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    Movie Review: Paul Is Funny, Chatty Fanboy Porn

    Paul Universal Studios

    Review in a Hurry: With Kevin Smith apparently retiring from directing soon, there's opportunity afoot for somebody new to start making R-rated comedies full of Star Wars conversations and pot smoking. Enter, inevitably, Comic-Con faves Simon Pegg and Nick Frost, playing Comic-Con attendees who run into a foul-mouthed-yet-sweet-natured alien (voice of Seth Rogen).

    Like everything they do, it's an agreeable comedy that is likely to be overinflated to masterpiece status by fanboys.

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    The Bigger Picture: Pegg and Frost generally work with director Edgar Wright, but just as he branched out to do Scott Pilgrim Versus the World, so too have they, with Greg Mottola (Superbad) taking the reins on their screenplay this time around.

    Still, this isn't a big departure. The duo came to geek-fame based on the Brit-com Spaced, which gained a cult following stateside largely thanks to the fact that it constantly dropped humorous references to American pop-culture. The subsequent movies Shaun of the Dead and Hot Fuzz similarly riffed on the American zombie and action genres, transposing them to uniquely British settings for amusing (if overrated) effect.

    Paul plays on their established personas and banter, with the guys playing, respectively, an aspiring English sci-fi novelist (Frost) and artist (Pegg) on a vacation at the San Diego Comic-Con, and a subsequent road-trip to various UFO-related sites.

    Plans get sidetracked when they encounter Paul, your stereotypical "gray" alien, who has broken out of a government facility and is looking to get off-world. The twist here is that he's voiced by Seth Rogen and behaves more like a fratboy than a first contact, prone to swearing, smoking (tobacco and other things), mooning, and drinking beer. Aside from that, he's a pretty nice guy who has secretly been helping the government for years...but having learned all they can, the feds now want to dissect him.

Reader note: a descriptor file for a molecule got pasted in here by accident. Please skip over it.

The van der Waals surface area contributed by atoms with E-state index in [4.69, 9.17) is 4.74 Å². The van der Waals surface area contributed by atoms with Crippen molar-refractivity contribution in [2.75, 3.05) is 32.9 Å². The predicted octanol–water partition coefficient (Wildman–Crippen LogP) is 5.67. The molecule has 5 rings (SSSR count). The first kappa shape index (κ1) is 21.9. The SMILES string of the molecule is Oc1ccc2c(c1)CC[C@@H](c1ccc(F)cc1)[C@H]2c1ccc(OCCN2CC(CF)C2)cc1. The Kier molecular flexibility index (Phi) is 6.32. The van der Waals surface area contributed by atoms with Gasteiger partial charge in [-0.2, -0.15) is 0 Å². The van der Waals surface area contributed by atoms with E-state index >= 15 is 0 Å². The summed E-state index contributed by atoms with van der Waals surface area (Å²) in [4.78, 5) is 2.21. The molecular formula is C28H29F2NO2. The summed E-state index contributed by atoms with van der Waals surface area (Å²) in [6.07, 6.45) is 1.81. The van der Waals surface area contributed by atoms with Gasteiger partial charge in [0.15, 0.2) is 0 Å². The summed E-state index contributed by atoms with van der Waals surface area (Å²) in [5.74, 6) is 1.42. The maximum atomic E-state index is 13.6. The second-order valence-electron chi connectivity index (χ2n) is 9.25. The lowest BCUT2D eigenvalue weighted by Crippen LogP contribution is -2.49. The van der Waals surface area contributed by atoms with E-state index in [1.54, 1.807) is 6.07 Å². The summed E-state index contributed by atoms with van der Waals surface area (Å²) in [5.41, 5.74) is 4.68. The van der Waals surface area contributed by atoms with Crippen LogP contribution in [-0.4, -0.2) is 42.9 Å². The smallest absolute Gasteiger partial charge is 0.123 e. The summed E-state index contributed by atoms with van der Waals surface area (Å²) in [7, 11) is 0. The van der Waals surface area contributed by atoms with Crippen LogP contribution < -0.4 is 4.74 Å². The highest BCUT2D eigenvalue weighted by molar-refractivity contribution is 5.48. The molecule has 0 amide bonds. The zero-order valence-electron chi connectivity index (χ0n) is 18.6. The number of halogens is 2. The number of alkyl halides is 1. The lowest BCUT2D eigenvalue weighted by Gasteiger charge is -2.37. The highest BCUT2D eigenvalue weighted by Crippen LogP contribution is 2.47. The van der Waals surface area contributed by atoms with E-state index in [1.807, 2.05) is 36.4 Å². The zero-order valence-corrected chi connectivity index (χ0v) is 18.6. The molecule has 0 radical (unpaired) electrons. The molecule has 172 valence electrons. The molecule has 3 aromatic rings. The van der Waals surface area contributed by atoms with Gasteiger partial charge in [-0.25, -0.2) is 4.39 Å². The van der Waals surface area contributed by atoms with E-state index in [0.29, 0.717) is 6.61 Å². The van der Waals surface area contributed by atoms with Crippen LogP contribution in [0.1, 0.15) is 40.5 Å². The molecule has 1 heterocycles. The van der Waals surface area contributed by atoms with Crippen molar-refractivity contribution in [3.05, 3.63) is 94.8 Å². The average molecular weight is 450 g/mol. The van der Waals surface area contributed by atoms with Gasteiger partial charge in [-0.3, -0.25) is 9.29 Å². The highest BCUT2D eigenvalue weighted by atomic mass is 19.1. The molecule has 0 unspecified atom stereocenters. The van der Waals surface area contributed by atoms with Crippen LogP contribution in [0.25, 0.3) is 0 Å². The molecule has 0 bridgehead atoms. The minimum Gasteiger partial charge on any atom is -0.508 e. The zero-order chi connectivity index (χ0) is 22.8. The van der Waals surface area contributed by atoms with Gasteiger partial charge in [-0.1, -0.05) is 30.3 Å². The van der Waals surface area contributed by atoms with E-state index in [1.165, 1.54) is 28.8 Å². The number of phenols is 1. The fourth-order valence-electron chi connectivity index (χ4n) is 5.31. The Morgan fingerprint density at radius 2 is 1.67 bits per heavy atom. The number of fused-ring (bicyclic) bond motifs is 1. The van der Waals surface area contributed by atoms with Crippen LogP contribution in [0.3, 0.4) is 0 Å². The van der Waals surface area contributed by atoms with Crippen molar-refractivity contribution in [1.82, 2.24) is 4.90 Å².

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    The plot, such as it is, is your basic chase film, with incompetent agents played by Bill Hader, Jo Lo Truglio, and Jason Bateman hot on their trail.

    What elevates this material to fanboy porn is the dialogue, which constantly appropriates signature lines from Star Wars, Back to the Future, Ghostbusters...even (huh?) Lorenzo's Oil.

    There are visual and audio references as well, from a country bar where the band plays a bluegrass version of the Star Wars cantina theme, to some clever stunt-casting, and an oversized UFO that recalls the opening gag of Spaceballs. Thankfully, these aren't just pop-culture checklists for their own sake, a la Disaster Movie, but given their own spin. Fans will laugh knowingly, while newbies won't find any of it gets in the way of enjoying the story.

    Pegg and Frost seem like fun guys to hang out with, which is their primary appeal...but they could stand to challenge themselves more. Outside of their comfort zone, they've shown greater promise as actors: Frost in Kinky Boots, and Pegg in Star Trek.

    The 180—a Second Opinion: Considering the generally light tone, some sudden secondary-character deaths feel jarring and out of place.

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